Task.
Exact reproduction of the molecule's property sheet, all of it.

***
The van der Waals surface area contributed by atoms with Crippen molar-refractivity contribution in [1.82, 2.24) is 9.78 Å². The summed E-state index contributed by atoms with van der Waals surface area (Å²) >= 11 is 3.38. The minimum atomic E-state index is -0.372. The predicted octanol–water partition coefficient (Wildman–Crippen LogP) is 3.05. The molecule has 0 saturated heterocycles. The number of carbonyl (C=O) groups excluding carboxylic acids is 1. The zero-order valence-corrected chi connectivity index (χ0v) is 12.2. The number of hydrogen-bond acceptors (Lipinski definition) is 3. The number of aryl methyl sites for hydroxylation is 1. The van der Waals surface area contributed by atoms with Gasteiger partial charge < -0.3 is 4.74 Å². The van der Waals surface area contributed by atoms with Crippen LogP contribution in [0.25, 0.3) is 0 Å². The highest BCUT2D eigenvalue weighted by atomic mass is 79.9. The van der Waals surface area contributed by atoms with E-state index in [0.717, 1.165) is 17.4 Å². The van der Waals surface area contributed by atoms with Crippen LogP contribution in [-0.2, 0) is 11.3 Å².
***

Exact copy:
The van der Waals surface area contributed by atoms with Crippen molar-refractivity contribution in [1.82, 2.24) is 9.78 Å². The summed E-state index contributed by atoms with van der Waals surface area (Å²) >= 11 is 3.38. The minimum atomic E-state index is -0.372. The predicted octanol–water partition coefficient (Wildman–Crippen LogP) is 3.05. The molecule has 0 saturated heterocycles. The number of carbonyl (C=O) groups excluding carboxylic acids is 1. The zero-order valence-corrected chi connectivity index (χ0v) is 12.2. The number of hydrogen-bond acceptors (Lipinski definition) is 3. The number of aryl methyl sites for hydroxylation is 1. The van der Waals surface area contributed by atoms with Gasteiger partial charge < -0.3 is 4.74 Å². The van der Waals surface area contributed by atoms with Crippen LogP contribution in [0.25, 0.3) is 0 Å². The highest BCUT2D eigenvalue weighted by atomic mass is 79.9. The van der Waals surface area contributed by atoms with E-state index in [0.717, 1.165) is 17.4 Å². The van der Waals surface area contributed by atoms with Crippen LogP contribution in [-0.2, 0) is 11.3 Å².